Filmore East, affectionately known as ‘The Cathedral of Rock & Roll,’ would be packed at 11 pm every Saturday during the late 60s in New York. The venue featured headline performances by Jimi Hendrix, Janis Joplin, and even The Grateful Dead. Students from New York University would count their quarters outside on the streets of East Village in hopes of getting a seat or standing room while dive bars prepared for the after-concert crowd.

East Village has been cleaned up. Filmore East is long gone, and dive bars are now trendy, gluten-free, vegan, fusion ethnic restaurants. Many great musicians have graduated from stadiums. The irreverent spirit of those Saturday nights is now being revived at Moxy East Village by New York developer Lightstone. Mitchell Hochberg, President of Lightstone Group, explains that there is a lot of history in the East Village. The East Village was the first settlement in New York City. Rock’ n’ Roll started here. The LGBT community began in the East Village. And so many artists, like Basquiat, flourished in these streets. “We looked at this history and made a vertical timeline, with different floors representing various eras.”

East Village’s anchor F&B restaurant goes underground. It occupies an enormous double-story space on the basement level of the building. The New York restaurant design giant Rockwell Group helped create the venue’s story. It is named Cathedrale in honor of Filmore East’s nickname. Greg Keffer, Rockwell Group Partner, explains that the volume of space lends to the idea of a grand hall. The idea was to create a ghost of an old building with plastered wall coverings and show posters.

The culinary layer placed upon the irreverent underground punk-rock music venue-turned-restaurant is counterintuitive. You might expect a New American-style take, but French Mediterranean differs from what you think. “We don’t want to be a burger joint and steak place, as is expected in the East Village,” says Ralph Scamardella, Chef and Partner. Cathedrale offers hearth-baked dates with Roquefort, Marcona almonds, and house-made epi-baguette dipped into generously salted rotisserie drippings. The mains include a classic bouillabaisse, a hearty chicken rotisserie, and the steak frites. Chefs can also throw vegetables onto the spit for the many vegan East Village residents. A cocktail menu with French flair includes classics like a Fitzgerald with herbs de Provence. There’s also Beverage Manager Eric Walters’s favorite cocktail, Lemmy Caution, made with tobacco nectar, house barrel-aged Dickel Rye Whiskey and Xocolatl Mole. Walters proudly boasts that his bar is the first nationwide to use this ingredient. He says it’s perfect for an East Village rainy evening. Cathedrale’s high-low formula fits perfectly with the East Village, a once gritty but now gentrified mix of high-end cuisine and low-tech.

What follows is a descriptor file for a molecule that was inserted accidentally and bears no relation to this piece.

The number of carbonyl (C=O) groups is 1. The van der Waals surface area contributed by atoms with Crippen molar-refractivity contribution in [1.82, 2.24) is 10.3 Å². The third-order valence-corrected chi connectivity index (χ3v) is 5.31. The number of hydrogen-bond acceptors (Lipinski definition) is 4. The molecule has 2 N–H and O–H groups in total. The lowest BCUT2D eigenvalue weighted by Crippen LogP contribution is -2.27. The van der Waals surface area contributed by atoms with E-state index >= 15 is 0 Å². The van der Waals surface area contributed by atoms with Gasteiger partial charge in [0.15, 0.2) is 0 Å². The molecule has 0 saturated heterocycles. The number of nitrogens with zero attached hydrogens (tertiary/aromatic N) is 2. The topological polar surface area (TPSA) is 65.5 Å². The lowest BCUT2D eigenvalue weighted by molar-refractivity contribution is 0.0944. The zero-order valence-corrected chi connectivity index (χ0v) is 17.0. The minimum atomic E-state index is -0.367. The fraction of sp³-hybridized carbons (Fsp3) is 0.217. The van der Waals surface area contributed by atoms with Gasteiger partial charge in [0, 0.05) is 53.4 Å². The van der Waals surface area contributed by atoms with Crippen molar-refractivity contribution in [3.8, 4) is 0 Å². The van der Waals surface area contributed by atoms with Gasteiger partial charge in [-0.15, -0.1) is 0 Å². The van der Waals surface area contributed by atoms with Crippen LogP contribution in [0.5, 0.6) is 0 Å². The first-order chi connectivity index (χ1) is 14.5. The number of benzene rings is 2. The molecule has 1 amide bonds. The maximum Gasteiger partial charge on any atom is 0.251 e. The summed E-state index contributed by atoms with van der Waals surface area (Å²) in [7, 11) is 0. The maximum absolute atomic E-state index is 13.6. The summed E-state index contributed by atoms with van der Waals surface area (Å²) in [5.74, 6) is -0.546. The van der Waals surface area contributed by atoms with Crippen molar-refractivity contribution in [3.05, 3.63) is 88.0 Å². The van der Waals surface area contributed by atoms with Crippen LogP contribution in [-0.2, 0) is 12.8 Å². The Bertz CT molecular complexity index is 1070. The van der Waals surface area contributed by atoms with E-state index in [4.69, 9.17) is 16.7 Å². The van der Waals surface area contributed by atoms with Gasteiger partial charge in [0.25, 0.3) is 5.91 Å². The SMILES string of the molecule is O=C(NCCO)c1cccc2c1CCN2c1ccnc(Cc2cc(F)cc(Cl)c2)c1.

Keffer calls it a root cellar. A few are invited to the Little Sister subcellar bar at Moxy East Village after hours. He says that “there is beauty in imperfections.” The cork vaulted ceilings, and the series of decanters with cut-crystal are lit by a bronze light to create a chandelier. The intimate seating niches have custom-commissioned murals that combine pastoral scenes from the East Village’s farming roots with Ramones posters, drippings in gold paint, and a jewel-toned Banquette to add an air of sophistication. A cocktail menu is available that pays homage to popular song titles. There’s Bowie’s Berlin Trilogy (a tribute to the iconic Rage Against the Machine track), a Martini with blue-cheese stuffed olives, and Mules on Parade, which takes the Moscow Mule on the other side.

The hotel’s lobby lounge and bar are named after the East Village’s eclectic hub, Alphabet City. The colorful carpet is inspired by remnants from an old street art installation that can be seen in Tompkins Square Park – Alphabet City’s bohemian epicenter. Here, modular furniture sits on top of a colorful carpet. Apex, a graffiti artist based in San Francisco, has tagged a montage of vintage mirrors while a bookshelf displays 80s memorabilia such as cassette players and tapes. The alphabetical cocktail menu features drinks like The Pineapple made with Real McCoy Rum, caramelized pineapples, cinnamon, and a hint of pine. This hotel offers a variety of snacks that are made in-house, unlike most grab-and-go. The hotel’s Executive chef Jason Hall, explains that most people order their food online but want to make everything themselves. Highlights include Parisian cafĂ© flatbreads, three varieties of Croque Monsieur, and an assortment of sandwiches served on pretzel buns.

A rooftop bar is set to be added this spring at Moxy East Village. This venue, which has yet to be named, will not take its guests on a journey through time as Little Sister and Cathedrale do. Instead, it will focus on the present and future. Details still need to be available, but there’s talk of stadium seating, a beer pong communal table, and a milk crate back bar. This is the kind of whimsicality one expects from the East Village.